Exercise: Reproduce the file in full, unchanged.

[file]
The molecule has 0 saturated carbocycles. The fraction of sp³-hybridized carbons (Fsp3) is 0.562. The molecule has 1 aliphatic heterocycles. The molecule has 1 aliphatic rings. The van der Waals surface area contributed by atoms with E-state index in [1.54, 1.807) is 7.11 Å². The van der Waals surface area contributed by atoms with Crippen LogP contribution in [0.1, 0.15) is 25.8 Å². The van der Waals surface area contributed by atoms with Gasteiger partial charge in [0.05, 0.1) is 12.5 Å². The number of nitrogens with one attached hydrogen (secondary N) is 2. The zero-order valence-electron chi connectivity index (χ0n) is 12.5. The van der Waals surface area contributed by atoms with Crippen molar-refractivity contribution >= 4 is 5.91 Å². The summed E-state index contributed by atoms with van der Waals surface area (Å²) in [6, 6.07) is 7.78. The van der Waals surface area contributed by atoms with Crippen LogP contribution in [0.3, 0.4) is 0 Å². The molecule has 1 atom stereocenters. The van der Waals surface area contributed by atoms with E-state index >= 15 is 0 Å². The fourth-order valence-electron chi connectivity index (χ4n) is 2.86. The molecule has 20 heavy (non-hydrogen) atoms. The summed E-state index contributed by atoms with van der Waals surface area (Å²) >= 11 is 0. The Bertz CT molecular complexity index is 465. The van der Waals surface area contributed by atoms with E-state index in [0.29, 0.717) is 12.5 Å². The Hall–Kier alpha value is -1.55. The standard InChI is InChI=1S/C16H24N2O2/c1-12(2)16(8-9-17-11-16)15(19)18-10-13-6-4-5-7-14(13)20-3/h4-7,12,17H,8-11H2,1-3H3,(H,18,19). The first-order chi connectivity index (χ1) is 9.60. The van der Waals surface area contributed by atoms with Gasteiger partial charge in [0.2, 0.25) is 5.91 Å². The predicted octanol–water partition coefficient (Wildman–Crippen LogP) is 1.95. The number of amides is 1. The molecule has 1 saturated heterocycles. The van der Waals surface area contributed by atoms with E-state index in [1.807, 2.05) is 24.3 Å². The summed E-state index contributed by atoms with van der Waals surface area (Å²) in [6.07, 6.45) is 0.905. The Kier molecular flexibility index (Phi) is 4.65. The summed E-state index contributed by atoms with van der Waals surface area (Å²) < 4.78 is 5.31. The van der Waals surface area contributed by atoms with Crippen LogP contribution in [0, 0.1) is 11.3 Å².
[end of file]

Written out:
The molecule has 0 saturated carbocycles. The fraction of sp³-hybridized carbons (Fsp3) is 0.562. The molecule has 1 aliphatic heterocycles. The molecule has 1 aliphatic rings. The van der Waals surface area contributed by atoms with E-state index in [1.54, 1.807) is 7.11 Å². The van der Waals surface area contributed by atoms with Crippen LogP contribution in [0.1, 0.15) is 25.8 Å². The van der Waals surface area contributed by atoms with Gasteiger partial charge in [0.05, 0.1) is 12.5 Å². The number of nitrogens with one attached hydrogen (secondary N) is 2. The zero-order valence-electron chi connectivity index (χ0n) is 12.5. The van der Waals surface area contributed by atoms with Crippen molar-refractivity contribution >= 4 is 5.91 Å². The summed E-state index contributed by atoms with van der Waals surface area (Å²) in [6, 6.07) is 7.78. The van der Waals surface area contributed by atoms with Crippen LogP contribution in [0.3, 0.4) is 0 Å². The molecule has 1 atom stereocenters. The van der Waals surface area contributed by atoms with E-state index >= 15 is 0 Å². The fourth-order valence-electron chi connectivity index (χ4n) is 2.86. The molecule has 20 heavy (non-hydrogen) atoms. The summed E-state index contributed by atoms with van der Waals surface area (Å²) >= 11 is 0. The Bertz CT molecular complexity index is 465. The van der Waals surface area contributed by atoms with E-state index in [0.29, 0.717) is 12.5 Å². The Hall–Kier alpha value is -1.55. The standard InChI is InChI=1S/C16H24N2O2/c1-12(2)16(8-9-17-11-16)15(19)18-10-13-6-4-5-7-14(13)20-3/h4-7,12,17H,8-11H2,1-3H3,(H,18,19). The first-order chi connectivity index (χ1) is 9.60. The van der Waals surface area contributed by atoms with Gasteiger partial charge in [0.2, 0.25) is 5.91 Å². The predicted octanol–water partition coefficient (Wildman–Crippen LogP) is 1.95. The number of amides is 1. The molecule has 1 saturated heterocycles. The van der Waals surface area contributed by atoms with E-state index in [1.807, 2.05) is 24.3 Å². The summed E-state index contributed by atoms with van der Waals surface area (Å²) in [6.07, 6.45) is 0.905. The Kier molecular flexibility index (Phi) is 4.65. The summed E-state index contributed by atoms with van der Waals surface area (Å²) < 4.78 is 5.31. The van der Waals surface area contributed by atoms with Crippen LogP contribution in [0, 0.1) is 11.3 Å².